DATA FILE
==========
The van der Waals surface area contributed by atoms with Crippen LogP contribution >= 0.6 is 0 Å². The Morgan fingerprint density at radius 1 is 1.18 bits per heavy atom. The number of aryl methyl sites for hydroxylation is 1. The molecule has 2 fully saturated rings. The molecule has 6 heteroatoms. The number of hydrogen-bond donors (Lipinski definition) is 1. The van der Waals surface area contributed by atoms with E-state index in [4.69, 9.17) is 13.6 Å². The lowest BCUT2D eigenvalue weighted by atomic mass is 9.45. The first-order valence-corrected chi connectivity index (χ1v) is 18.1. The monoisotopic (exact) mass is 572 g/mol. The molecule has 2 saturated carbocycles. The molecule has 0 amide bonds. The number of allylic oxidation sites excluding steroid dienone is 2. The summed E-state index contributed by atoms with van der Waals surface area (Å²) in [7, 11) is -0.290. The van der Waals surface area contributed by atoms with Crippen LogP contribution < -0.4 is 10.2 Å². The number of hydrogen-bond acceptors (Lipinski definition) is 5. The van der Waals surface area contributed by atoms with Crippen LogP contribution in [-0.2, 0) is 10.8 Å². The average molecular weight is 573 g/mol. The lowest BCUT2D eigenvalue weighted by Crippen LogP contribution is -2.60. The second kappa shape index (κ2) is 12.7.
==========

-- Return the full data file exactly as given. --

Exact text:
The van der Waals surface area contributed by atoms with Crippen LogP contribution >= 0.6 is 0 Å². The Morgan fingerprint density at radius 1 is 1.18 bits per heavy atom. The number of aryl methyl sites for hydroxylation is 1. The molecule has 2 fully saturated rings. The molecule has 6 heteroatoms. The number of hydrogen-bond donors (Lipinski definition) is 1. The van der Waals surface area contributed by atoms with E-state index in [4.69, 9.17) is 13.6 Å². The lowest BCUT2D eigenvalue weighted by atomic mass is 9.45. The first-order valence-corrected chi connectivity index (χ1v) is 18.1. The monoisotopic (exact) mass is 572 g/mol. The molecule has 2 saturated carbocycles. The molecule has 0 amide bonds. The number of allylic oxidation sites excluding steroid dienone is 2. The summed E-state index contributed by atoms with van der Waals surface area (Å²) in [7, 11) is -0.290. The van der Waals surface area contributed by atoms with Crippen LogP contribution < -0.4 is 10.2 Å². The number of hydrogen-bond acceptors (Lipinski definition) is 5. The van der Waals surface area contributed by atoms with Crippen LogP contribution in [-0.2, 0) is 10.8 Å². The average molecular weight is 573 g/mol. The lowest BCUT2D eigenvalue weighted by Crippen LogP contribution is -2.60. The second kappa shape index (κ2) is 12.7.